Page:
College campuses are increasingly diverse, but in ways that go beyond socioeconomic or ethnic differences. Recognizing campus community members, particularly students, with a variety of disabilities is another important institutional responsibility, says Jeanne Kincaid, attorney at Drummond Woodsum in Portland, Maine.
“Sometimes people with disabilities are left behind,” Kincaid told the audience attending Franklin & Marshall’s Feb. 21 Common Hour, a community discussion held every Thursday classes are in session. Of increasing importance is an acknowledgement of the less obvious disorders that don’t have visual cues. “The face of disability is all of us because so many of us have a hidden disability,” she explained.
Kincaid, a nationally known disability lawyer and consultant who works with educational institutions on disability and special education issues, put particular focus on mental health. Mental health conditions, such as anxiety, depression and post-traumatic stress, can be particularly difficult to identify from the outside and, because they vary in symptoms and severity, require creating accommodations that are tailored to the individual. There is, for example, no one-size-fits-all solution for accommodating anxiety.
She said that faculty members won’t know that a particular student has a hidden disability such as a mental health condition. That is why it is important for students to speak directly to their professors about specific difficulties that they may be having in a class (not necessarily the disability itself, unless they are comfortable doing so) and to get in touch with the institution’s accessibility services and/or counseling services.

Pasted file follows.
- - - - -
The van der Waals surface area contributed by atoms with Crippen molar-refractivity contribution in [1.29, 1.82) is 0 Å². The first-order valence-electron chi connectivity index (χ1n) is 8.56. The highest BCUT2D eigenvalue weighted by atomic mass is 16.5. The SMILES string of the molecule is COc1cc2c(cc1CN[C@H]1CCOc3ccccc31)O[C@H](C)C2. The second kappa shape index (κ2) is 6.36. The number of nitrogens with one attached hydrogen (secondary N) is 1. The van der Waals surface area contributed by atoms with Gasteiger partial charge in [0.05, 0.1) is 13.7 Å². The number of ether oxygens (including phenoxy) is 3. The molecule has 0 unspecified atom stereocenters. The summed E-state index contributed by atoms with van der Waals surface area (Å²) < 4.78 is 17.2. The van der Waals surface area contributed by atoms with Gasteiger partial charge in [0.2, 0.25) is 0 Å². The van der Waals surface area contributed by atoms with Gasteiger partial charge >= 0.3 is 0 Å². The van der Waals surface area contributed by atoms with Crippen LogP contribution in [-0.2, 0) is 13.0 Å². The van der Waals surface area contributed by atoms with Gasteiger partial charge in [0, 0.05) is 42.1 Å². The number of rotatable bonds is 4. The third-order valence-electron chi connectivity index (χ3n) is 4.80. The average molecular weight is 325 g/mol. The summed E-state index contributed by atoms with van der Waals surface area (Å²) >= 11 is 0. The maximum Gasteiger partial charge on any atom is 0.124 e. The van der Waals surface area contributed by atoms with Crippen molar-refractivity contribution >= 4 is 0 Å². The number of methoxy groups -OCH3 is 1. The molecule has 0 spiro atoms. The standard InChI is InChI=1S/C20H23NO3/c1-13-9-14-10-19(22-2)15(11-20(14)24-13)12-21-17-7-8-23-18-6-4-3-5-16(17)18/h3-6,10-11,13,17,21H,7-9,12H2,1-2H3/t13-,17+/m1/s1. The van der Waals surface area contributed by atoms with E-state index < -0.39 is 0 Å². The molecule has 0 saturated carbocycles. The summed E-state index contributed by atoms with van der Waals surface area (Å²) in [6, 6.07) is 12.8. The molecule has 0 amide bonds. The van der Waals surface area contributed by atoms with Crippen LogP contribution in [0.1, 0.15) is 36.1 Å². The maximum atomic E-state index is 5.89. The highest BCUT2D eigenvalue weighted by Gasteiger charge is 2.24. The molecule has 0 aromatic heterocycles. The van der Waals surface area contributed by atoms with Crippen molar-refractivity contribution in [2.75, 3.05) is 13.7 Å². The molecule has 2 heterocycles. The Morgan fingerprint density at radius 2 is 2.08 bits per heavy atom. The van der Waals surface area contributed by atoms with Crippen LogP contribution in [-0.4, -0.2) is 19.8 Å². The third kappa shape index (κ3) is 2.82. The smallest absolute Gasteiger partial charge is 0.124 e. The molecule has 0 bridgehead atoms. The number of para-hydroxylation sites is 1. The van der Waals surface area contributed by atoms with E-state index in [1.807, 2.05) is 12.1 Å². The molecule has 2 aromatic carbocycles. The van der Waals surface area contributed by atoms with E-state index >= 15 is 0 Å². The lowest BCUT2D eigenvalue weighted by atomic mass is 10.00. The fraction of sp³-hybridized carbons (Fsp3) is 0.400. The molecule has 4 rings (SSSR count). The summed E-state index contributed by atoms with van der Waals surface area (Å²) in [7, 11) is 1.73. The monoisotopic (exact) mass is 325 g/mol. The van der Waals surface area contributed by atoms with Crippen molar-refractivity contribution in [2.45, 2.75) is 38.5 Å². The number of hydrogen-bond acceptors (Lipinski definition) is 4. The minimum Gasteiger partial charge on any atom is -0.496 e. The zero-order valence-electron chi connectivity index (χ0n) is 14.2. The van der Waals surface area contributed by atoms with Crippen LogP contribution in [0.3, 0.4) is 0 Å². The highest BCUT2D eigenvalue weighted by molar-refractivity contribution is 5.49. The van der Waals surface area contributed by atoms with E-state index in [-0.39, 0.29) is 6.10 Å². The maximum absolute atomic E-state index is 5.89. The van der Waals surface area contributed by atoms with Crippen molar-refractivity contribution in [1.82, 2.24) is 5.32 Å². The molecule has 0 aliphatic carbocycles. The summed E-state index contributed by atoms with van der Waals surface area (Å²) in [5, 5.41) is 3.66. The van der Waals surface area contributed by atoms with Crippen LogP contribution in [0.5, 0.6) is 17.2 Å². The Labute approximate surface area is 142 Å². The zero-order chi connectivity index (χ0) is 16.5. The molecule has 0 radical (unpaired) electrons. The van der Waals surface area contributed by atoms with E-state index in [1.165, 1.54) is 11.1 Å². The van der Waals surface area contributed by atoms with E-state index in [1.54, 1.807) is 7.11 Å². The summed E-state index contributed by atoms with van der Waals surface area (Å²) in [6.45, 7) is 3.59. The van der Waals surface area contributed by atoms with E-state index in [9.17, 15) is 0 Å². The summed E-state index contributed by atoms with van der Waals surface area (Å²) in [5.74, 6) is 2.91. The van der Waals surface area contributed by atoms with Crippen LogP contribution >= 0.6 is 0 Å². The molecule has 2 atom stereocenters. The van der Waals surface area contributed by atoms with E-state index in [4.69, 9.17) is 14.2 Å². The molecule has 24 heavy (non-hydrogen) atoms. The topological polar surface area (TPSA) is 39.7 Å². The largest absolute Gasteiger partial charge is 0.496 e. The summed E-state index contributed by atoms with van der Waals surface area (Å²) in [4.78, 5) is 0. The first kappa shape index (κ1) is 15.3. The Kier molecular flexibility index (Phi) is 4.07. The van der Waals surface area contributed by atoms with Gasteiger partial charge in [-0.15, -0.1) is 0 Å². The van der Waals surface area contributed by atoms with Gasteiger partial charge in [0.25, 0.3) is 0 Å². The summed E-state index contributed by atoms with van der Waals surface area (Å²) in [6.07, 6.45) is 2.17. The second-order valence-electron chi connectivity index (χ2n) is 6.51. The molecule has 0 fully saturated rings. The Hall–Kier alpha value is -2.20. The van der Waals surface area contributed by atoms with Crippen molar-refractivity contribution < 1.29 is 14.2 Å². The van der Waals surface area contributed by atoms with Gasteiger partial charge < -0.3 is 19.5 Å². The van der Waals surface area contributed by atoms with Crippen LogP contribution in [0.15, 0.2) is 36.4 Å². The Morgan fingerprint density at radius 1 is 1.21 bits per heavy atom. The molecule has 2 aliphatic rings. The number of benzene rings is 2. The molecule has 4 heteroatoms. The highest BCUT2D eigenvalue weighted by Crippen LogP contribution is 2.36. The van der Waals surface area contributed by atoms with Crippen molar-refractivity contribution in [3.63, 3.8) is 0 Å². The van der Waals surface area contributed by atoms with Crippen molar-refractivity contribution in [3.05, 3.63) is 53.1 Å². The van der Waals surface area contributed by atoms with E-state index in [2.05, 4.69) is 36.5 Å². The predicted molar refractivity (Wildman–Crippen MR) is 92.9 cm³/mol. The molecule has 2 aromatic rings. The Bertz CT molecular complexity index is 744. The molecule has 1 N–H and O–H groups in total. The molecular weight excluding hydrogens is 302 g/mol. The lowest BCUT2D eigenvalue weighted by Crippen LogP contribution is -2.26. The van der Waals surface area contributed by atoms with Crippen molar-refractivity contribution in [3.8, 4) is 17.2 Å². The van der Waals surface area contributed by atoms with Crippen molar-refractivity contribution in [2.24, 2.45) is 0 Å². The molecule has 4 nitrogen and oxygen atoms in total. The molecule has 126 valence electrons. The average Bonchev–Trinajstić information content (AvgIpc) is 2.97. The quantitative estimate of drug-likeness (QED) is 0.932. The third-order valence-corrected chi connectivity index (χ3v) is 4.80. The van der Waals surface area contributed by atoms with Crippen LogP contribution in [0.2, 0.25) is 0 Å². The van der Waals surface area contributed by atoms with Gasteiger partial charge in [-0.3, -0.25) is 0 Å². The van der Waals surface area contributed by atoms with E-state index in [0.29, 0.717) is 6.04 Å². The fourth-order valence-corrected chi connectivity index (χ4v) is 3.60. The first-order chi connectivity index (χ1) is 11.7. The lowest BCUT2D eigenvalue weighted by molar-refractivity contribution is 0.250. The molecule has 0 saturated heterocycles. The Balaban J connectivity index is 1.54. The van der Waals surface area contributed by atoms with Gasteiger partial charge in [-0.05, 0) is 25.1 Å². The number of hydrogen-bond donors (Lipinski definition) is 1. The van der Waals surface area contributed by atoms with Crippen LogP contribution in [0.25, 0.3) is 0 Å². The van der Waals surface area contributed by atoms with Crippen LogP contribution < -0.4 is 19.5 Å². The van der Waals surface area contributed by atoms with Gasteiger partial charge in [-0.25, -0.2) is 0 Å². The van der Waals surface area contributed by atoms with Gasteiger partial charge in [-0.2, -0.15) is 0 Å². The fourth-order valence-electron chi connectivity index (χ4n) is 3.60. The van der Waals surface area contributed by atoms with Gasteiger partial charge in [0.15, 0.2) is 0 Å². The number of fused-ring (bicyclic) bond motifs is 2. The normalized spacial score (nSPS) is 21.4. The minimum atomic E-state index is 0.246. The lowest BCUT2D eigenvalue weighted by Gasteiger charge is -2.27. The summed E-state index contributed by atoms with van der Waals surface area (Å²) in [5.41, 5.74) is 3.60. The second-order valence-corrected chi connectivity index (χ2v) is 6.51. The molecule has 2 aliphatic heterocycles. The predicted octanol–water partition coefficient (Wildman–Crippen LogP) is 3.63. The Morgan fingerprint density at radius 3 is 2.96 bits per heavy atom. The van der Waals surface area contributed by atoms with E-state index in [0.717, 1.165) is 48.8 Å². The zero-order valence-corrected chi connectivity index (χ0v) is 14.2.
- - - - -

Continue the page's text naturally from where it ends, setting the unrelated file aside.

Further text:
An increased focus on students’ mental health means that institutions will need to create new practices to accommodate affected students. “The changing face of disability is the changing face of accommodation,” said Kincaid.
Accommodations for mental health are as nuanced as the conditions they are serving and should be handled with extreme care. “Disability solutions should not involve just one person,” she said, asserting that while it is important for faculty members to work with the student who is making the accommodation request, it is equally important for them to also seek the guidance of other administrators, accessibility services and counseling services when needed.
Kincaid also detailed other accommodation trends on college campuses, including creating accessible institutional websites and examples of dueling disabilities (i.e. when one student is allergic to another’s support animal).
There is no easy answer when it comes to accommodating such wide varieties of disabilities; each individual is unique and so are his or her needs. Most important, said Kincaid, is that we work together to create solutions and inclusivity.